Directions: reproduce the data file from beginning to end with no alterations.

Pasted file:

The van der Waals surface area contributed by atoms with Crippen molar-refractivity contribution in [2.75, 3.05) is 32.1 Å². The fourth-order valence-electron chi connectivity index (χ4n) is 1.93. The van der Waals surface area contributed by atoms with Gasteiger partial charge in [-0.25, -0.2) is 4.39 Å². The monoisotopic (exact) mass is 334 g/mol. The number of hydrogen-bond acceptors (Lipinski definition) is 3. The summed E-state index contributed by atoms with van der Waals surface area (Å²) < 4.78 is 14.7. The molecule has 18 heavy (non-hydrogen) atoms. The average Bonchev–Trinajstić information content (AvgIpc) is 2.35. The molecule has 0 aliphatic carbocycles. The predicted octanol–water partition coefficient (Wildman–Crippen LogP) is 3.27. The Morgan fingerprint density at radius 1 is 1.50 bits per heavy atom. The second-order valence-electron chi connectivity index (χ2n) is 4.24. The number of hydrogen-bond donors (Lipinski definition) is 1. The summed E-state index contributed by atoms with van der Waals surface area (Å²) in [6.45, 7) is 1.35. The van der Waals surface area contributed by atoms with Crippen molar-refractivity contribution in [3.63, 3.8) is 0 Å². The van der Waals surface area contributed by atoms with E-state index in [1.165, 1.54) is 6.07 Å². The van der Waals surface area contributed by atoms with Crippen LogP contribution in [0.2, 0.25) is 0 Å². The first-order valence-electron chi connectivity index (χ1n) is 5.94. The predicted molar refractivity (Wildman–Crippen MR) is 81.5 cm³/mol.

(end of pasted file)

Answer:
The van der Waals surface area contributed by atoms with Crippen molar-refractivity contribution in [2.75, 3.05) is 32.1 Å². The fourth-order valence-electron chi connectivity index (χ4n) is 1.93. The van der Waals surface area contributed by atoms with Gasteiger partial charge in [-0.25, -0.2) is 4.39 Å². The monoisotopic (exact) mass is 334 g/mol. The number of hydrogen-bond acceptors (Lipinski definition) is 3. The summed E-state index contributed by atoms with van der Waals surface area (Å²) < 4.78 is 14.7. The molecule has 18 heavy (non-hydrogen) atoms. The average Bonchev–Trinajstić information content (AvgIpc) is 2.35. The molecule has 0 aliphatic carbocycles. The predicted octanol–water partition coefficient (Wildman–Crippen LogP) is 3.27. The Morgan fingerprint density at radius 1 is 1.50 bits per heavy atom. The second-order valence-electron chi connectivity index (χ2n) is 4.24. The number of hydrogen-bond donors (Lipinski definition) is 1. The summed E-state index contributed by atoms with van der Waals surface area (Å²) in [6.45, 7) is 1.35. The van der Waals surface area contributed by atoms with Crippen molar-refractivity contribution in [3.63, 3.8) is 0 Å². The van der Waals surface area contributed by atoms with E-state index in [1.165, 1.54) is 6.07 Å². The van der Waals surface area contributed by atoms with Crippen LogP contribution in [0.2, 0.25) is 0 Å². The first-order valence-electron chi connectivity index (χ1n) is 5.94. The predicted molar refractivity (Wildman–Crippen MR) is 81.5 cm³/mol.